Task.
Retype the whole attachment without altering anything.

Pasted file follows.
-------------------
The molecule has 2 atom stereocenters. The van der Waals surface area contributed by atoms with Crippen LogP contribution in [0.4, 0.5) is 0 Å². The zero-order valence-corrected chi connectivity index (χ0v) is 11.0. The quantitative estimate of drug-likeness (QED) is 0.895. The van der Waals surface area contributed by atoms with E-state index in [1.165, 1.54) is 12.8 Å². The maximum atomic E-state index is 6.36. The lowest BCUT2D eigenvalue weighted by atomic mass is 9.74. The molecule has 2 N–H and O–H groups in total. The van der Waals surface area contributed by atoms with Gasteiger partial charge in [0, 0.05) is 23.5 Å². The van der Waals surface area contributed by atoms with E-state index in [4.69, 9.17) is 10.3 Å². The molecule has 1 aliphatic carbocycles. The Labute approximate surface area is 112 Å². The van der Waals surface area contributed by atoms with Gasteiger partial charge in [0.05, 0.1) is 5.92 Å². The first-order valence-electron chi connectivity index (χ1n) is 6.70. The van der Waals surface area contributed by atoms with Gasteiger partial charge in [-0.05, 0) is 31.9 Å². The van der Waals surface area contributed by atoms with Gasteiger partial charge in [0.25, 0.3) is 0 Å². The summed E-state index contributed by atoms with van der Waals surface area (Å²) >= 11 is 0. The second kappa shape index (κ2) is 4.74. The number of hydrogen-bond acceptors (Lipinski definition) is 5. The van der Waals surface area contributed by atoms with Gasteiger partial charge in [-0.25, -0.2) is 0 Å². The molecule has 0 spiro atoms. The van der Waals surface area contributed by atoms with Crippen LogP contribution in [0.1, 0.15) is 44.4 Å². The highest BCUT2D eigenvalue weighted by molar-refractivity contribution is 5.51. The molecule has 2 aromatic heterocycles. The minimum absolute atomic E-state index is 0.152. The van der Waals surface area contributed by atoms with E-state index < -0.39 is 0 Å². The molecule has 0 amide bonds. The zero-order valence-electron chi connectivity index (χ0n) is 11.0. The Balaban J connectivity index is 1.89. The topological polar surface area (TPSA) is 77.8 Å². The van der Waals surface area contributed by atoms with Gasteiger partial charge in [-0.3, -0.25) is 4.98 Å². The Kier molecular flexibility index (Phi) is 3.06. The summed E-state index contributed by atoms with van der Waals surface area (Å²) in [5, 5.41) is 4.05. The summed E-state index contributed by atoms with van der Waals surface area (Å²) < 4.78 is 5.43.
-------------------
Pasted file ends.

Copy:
The molecule has 2 atom stereocenters. The van der Waals surface area contributed by atoms with Crippen LogP contribution in [0.4, 0.5) is 0 Å². The zero-order valence-corrected chi connectivity index (χ0v) is 11.0. The quantitative estimate of drug-likeness (QED) is 0.895. The van der Waals surface area contributed by atoms with E-state index in [1.165, 1.54) is 12.8 Å². The maximum atomic E-state index is 6.36. The lowest BCUT2D eigenvalue weighted by atomic mass is 9.74. The molecule has 2 N–H and O–H groups in total. The van der Waals surface area contributed by atoms with Gasteiger partial charge in [0, 0.05) is 23.5 Å². The van der Waals surface area contributed by atoms with E-state index in [4.69, 9.17) is 10.3 Å². The molecule has 1 aliphatic carbocycles. The Labute approximate surface area is 112 Å². The van der Waals surface area contributed by atoms with Gasteiger partial charge in [0.05, 0.1) is 5.92 Å². The first-order valence-electron chi connectivity index (χ1n) is 6.70. The van der Waals surface area contributed by atoms with Gasteiger partial charge in [-0.05, 0) is 31.9 Å². The van der Waals surface area contributed by atoms with Gasteiger partial charge in [0.25, 0.3) is 0 Å². The summed E-state index contributed by atoms with van der Waals surface area (Å²) >= 11 is 0. The second kappa shape index (κ2) is 4.74. The number of hydrogen-bond acceptors (Lipinski definition) is 5. The van der Waals surface area contributed by atoms with Gasteiger partial charge in [-0.25, -0.2) is 0 Å². The molecule has 0 spiro atoms. The van der Waals surface area contributed by atoms with Crippen LogP contribution in [0.1, 0.15) is 44.4 Å². The highest BCUT2D eigenvalue weighted by molar-refractivity contribution is 5.51. The molecule has 2 aromatic heterocycles. The minimum absolute atomic E-state index is 0.152. The van der Waals surface area contributed by atoms with E-state index < -0.39 is 0 Å². The molecule has 0 amide bonds. The zero-order valence-electron chi connectivity index (χ0n) is 11.0. The Balaban J connectivity index is 1.89. The topological polar surface area (TPSA) is 77.8 Å². The van der Waals surface area contributed by atoms with Gasteiger partial charge in [-0.3, -0.25) is 4.98 Å². The Kier molecular flexibility index (Phi) is 3.06. The summed E-state index contributed by atoms with van der Waals surface area (Å²) in [5, 5.41) is 4.05. The summed E-state index contributed by atoms with van der Waals surface area (Å²) < 4.78 is 5.43.